THE ongoing fascination with lethal girls continues apace in Hanna (15A) in which Saoirse Ronan plays the eponymous heroine, a teenager raised in the wilds of Finland to become a ruthless assassin by her father, ex-black ops veteran Erik (Eric Bana).
Determined to live a normal life, Hanna leaves the sanctuary her father has created, in the process triggering a worldwide hunt led by Marissa (Cate Blanchett), Eric’s former handler. The trans-Europe pursuit that follows is two parts action thriller to one part coming-of-age drama, as Hanna discovers a normal teenage girl’s passions of boys, clothes and make-up, all the while fleeing Marissa and yet moving ever closer to a climactic showdown.
Ronan is excellently cast in the lead, purveying a compelling blend of dead-eyed innocence, but Joe Wright’s film requires her to negotiate implausible scenes that would be a test for an actress twice her age. The whole set-up of the vengeful relationship between Marissa and Erik smacks of a contrivance hacked together simply to put lethal weapons in a young woman’s hands, and while the action sequences are expertly edited, they lack the conviction that might persuade us that Hanna is the consummate killer the story needs us to believe her to be. If you’re prepared to overlook the plot-holes this is solid but unspectacular entertainment.
SET in a circus during the Great Depression of the 1930s, Water for Elephants (12A) aims to give teen heartthrob Robert Pattinson a more adult role than that of the Twilight movies that made him famous. Here he plays Jacob, a heartbroken veterinary student taken in by August (Christoph Waltz), ringleader and circus owner, when he discovers that Jacob has studied at an Ivy League college. Charged with taking care of the show’s star attraction, Rosie the elephant, Jacob finds himself falling for the boss’s wife, Marlena (Reese Witherspoon), a very dangerous thing to do when August is a violent sociopath. Ostensibly a romantic drama, this adaptation of Sara Gruen’s novel has a resonant subtext of violence against women, although the makers hardly intended for the relationship between Jacob and Rosie to become the most poignant one of the movie. The illicit romance between Pattinson and Witherspoon, meanwhile, lacks a persuasive chemistry. Strong on period detail, and touching when it deals with the violence visited on the long-suffering Rosie, Water for Elephants is a lacklustre account of an insipid affair.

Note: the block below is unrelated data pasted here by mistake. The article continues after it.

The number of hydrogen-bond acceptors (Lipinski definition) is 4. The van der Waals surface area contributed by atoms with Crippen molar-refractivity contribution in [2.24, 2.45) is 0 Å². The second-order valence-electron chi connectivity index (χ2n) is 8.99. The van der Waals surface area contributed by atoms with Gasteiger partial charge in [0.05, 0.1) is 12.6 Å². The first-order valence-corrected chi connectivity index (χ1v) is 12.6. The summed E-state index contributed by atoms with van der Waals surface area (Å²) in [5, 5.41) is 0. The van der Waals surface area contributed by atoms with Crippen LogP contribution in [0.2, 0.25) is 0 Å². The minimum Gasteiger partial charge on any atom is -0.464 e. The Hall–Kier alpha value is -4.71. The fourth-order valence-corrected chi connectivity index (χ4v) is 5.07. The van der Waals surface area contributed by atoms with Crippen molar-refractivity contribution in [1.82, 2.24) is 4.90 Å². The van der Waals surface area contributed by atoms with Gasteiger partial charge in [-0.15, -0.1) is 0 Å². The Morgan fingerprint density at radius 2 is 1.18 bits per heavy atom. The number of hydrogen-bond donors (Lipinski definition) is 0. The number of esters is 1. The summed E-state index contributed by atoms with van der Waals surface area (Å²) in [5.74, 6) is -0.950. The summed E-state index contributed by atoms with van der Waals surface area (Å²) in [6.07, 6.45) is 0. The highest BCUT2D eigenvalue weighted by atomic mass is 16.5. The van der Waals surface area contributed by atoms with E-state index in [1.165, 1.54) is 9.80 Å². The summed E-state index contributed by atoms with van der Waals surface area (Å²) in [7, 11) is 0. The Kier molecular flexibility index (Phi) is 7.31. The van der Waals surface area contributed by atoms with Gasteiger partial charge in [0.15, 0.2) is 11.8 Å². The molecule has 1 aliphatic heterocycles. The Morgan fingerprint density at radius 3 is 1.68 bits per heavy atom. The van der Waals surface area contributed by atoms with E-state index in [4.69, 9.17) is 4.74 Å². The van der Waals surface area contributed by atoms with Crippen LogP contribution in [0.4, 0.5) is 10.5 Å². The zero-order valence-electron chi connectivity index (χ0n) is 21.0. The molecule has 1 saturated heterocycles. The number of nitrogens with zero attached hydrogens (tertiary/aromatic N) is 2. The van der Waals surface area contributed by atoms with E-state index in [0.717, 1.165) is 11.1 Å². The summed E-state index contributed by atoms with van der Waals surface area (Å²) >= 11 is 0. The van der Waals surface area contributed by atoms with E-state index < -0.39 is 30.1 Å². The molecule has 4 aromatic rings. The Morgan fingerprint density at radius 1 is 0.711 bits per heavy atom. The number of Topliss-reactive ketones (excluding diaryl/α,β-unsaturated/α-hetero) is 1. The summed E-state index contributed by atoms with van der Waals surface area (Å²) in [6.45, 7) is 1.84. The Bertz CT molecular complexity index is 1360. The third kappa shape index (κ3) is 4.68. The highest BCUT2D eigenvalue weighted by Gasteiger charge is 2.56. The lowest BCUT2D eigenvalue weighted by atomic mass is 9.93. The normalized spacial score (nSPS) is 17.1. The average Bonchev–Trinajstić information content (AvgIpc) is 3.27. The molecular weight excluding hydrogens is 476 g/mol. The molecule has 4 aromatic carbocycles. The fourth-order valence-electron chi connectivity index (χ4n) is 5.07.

AN unexplained catastrophe provides the backdrop to One Hundred Mornings (15A) in which two couples find themselves marooned in a cottage on the outskirts of a remote Irish village when a major disaster — complete economic meltdown, perhaps? — leaves the country without power, food, water and communications. Infidelity and betrayal gives the story its impetus, as Jonathan (Ciarán McMenamin) carries on an affair with Katie (Kelly Campbell) under the noses of their respective partners, Hannah (Alex Reid) and Mark (Rory Keenan), but the real fascination is in watching the perverse dynamic that evolves as hope and optimism give way to despair and fatalism. Writer-director Conor Horgan has created a compulsively believable scenario that verges on dystopian sci-fi, although the film succeeds by underplaying the potential for hysterical desperation we might expect, instead allowing the characters an entirely grim but realistic acceptance of their circumstances. A very strong addition to what is turning out to be a very good year for Irish cinema.
A DOCUMENTARY on the Irish Dancing World Championships is an unlikely contender for the feelgood movie of the week, but even the most cynical anti-Riverdance curmudgeon will tap a toe along with Jig (PG). Director Sue Bourne follows a slew of potential world champions during the build-up to last year’s championships in Glasgow, gradually building a narrative that climaxes with the various contestants giving their all onstage. Jig is a charming tale of innocent obsession.